Self-defense laws in the US typically justify a person’s use of lethal force in public in situations where lethal force was necessary to prevent imminent death or serious bodily harm to themselves or another person. Traditionally, these laws have been clear that taking human life is not necessary, and is therefore not justified, if the person could have avoided using lethal violence by retreating, or simply stepping away from a confrontation. A person does not have a duty to retreat from a conflict before using force in their home, however (known as the Castle Doctrine).1
Stand your ground laws upend centuries of legal tradition, allowing a person to use deadly force in self-defense in public, even if that force can be safely avoided by retreating or when nonlethal force would suffice.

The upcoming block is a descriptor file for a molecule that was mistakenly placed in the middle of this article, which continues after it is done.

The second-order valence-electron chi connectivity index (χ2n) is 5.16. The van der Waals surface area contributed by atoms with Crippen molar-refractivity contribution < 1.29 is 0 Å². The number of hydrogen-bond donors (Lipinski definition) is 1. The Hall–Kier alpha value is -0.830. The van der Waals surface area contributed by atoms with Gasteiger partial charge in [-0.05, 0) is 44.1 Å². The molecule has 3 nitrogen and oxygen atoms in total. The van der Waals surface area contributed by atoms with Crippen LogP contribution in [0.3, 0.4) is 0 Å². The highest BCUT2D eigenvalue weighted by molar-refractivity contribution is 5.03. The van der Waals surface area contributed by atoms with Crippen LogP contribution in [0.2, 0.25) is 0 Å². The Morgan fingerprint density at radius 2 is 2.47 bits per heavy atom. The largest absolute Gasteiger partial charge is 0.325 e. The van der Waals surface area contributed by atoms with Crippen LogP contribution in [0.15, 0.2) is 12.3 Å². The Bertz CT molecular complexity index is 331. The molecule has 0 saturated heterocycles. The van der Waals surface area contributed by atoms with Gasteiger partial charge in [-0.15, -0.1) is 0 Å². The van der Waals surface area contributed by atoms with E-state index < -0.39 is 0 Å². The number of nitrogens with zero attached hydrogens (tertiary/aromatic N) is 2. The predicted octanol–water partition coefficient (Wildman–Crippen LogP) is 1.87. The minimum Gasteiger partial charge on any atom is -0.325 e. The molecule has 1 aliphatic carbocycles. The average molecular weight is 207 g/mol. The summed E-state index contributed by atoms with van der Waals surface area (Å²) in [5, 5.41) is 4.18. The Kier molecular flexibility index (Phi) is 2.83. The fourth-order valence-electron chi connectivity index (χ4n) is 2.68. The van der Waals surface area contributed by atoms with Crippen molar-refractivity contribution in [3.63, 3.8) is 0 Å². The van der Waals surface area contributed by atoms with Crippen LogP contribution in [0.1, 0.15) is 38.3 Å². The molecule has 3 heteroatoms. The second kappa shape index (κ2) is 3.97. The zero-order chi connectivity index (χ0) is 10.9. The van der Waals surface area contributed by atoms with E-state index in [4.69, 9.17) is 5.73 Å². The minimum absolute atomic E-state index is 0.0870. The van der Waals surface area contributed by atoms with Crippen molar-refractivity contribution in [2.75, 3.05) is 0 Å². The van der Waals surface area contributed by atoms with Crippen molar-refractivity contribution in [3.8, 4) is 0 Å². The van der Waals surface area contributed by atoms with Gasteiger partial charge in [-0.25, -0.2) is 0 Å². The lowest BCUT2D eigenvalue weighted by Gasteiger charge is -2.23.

Utah has enacted a stand your ground law which removes the duty to retreat before using deadly force in self defense when a person is in “a place where [he or she] has lawfully entered or remained.”2
Defendants who make a prima facie claim of self-defense are entitled to a pretrial justification hearing at which the burden of proof shifts to the state to prove by clear and convincing evidence that the defendant’s use or threatened use of force was not justified. If the state does not meet its burden, the charges against the defendant must be dismissed.3
If a court determines after the pretrial justification hearing that the state has met its burden described of proof at the pretrial hearing, the defendant is still entitled to raise the claim of self-defense. Although common law typically requires a defendant who makes the claim to prove it by a preponderance of the evidence, Utah’s law shifts the burden to the state to prove beyond a reasonable doubt – a much higher legal standard – that the defendant’s use or threatened use of force was not justified.4
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